While numerous theories exist linking the various disappearances, perhaps the most popular among them involves the idea that a serial killer may have been involved. Others argue that unusual daylight disappearances, like that of Deirdre Jacob, are more difficult to explain.
Ireland has a long history of mysterious disappearances, some of which extend well beyond the confines of the everyday. William Butler Yeats, though famed for his poetry, Yeats documented in his 1893 The Celtic Twilight a rather strange series of fabled kidnappings, which were attributed by legend to the “fae” or fairy folk. According to such legends, even those carried away into the haunted hills were sometimes allowed to revisit their families, albeit once, after a period of seven years:
“Sometimes those who are carried off are allowed after many years–seven usually–a final glimpse of their friends. Many years ago a woman vanished suddenly from a Sligo garden where she was walking with her husband. When her son, who was then a baby, had grown up he received word in some way, not handed down, that his mother was glamoured by faeries, and imprisoned for the time in a house in Glasgow and longing to see him. Glasgow in those days of sailing-ships seemed to the peasant mind almost over the edge of the known world, yet he, being a dutiful son, started away. For a long time he walked the streets of Glasgow; at last down in a cellar he saw his mother working. She was happy, she said, and had the best of good eating, and would he not eat? and therewith laid all kinds of food on the table; but he, knowing well that she was trying to cast on him the glamour by giving him faery food, that she might keep him with her, refused and came home to his people in Sligo.”
The legends of these “faery kidnappings” involved a great stone doorway, located toward the southern end of Ben Bulben, a sheer stony mountain nearest the Seaport town of Sligo:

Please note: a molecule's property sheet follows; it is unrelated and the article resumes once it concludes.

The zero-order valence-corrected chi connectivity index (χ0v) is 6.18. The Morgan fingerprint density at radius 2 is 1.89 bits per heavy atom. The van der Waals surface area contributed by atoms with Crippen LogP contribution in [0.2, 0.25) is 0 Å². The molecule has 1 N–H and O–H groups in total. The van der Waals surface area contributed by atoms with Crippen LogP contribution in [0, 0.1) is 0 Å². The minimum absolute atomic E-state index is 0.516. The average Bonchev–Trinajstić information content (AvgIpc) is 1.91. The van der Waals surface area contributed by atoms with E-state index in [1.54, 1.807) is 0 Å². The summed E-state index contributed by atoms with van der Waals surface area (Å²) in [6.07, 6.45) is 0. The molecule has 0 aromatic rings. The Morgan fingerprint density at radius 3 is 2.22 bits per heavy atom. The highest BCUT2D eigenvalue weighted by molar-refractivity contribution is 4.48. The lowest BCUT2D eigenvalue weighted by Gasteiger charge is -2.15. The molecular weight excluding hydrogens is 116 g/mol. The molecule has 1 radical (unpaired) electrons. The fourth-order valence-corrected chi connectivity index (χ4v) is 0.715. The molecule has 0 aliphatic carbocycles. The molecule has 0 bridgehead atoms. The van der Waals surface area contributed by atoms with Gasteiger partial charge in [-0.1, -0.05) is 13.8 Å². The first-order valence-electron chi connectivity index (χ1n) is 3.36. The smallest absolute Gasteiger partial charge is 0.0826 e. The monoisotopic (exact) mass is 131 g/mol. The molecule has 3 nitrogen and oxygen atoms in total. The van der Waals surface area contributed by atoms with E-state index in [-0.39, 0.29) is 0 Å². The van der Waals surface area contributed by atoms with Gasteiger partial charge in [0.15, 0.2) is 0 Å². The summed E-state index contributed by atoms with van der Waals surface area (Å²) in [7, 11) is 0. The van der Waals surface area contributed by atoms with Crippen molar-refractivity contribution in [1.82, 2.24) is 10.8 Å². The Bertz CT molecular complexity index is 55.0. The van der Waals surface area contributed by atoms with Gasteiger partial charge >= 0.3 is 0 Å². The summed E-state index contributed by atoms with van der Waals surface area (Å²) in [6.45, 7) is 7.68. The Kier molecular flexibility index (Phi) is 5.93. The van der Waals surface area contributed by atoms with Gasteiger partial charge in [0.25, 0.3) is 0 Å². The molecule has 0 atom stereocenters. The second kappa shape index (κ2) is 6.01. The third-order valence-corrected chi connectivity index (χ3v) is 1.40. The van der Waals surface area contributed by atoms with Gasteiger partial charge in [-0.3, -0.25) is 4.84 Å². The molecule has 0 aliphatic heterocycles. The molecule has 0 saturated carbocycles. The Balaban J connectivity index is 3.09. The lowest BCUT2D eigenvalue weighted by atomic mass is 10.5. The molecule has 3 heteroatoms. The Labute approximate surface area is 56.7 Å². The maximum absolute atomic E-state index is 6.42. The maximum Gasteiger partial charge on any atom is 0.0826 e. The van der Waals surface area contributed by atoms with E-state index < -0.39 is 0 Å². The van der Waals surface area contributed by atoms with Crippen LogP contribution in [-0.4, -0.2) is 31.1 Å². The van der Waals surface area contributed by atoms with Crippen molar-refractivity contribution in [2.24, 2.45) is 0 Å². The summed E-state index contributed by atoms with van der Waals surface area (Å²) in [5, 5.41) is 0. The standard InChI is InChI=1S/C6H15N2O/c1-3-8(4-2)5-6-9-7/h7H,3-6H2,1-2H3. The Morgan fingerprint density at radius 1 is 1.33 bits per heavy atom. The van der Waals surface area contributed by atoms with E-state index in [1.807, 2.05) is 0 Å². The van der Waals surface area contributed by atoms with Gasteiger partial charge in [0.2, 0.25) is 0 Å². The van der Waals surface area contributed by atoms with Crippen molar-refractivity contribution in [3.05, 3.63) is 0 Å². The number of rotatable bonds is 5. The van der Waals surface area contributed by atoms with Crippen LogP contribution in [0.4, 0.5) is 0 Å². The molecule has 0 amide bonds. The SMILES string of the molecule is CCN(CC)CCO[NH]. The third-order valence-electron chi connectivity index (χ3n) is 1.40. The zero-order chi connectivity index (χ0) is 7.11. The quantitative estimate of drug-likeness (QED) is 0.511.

“A little north of the town of Sligo, on the southern side of Ben Bulben, some hundreds of feet above the plain, is a small white square in the limestone. No mortal has ever touched it with his hand; no sheep or goat has ever browsed grass beside it. There is no more inaccessible place upon the earth, and few more encircled by awe to the deep considering. It is the door of faery-land.”
Yeats noted the prolific history of strange kidnappings, adding that, “There is hardly a valley or mountainside where folk cannot tell you of some one pillaged from amongst them,” emphasizing that, “Many near the white stone door in Ben Bulben have been stolen away.”
The mythologies related in Yeats’ prose are not to be taken as literal explanation behind Ireland’s mysterious disappearances, of course. Yet when pondering the seemingly inexplicable circumstances surrounding those who simply vanish into thin air, one almost cannot help but wonder, at times, if there weren’t some supernatural link that could be attributed; modern researchers of uncanny claims note that parallels exist in equal measure between inexplicable kidnappings and the faery lore of yesteryear… perhaps the legends have some basis–however remote–in fact, after all.
The disappearances of the Vanishing Triangle challenged the strength of communities around Dublin, and today a monument exists at Kilkenny Castle, in tribute to those who have vanished while wandering home alone along Ireland’s country roads.
Author’s Note: In June of 2015, I’ll be participating in a tour of Ireland that will focus on ancient sites and the country’s various mysteries. For more information about how to join the “Ancient Megaliths and Sacred Spaces of Ireland” tour, click here.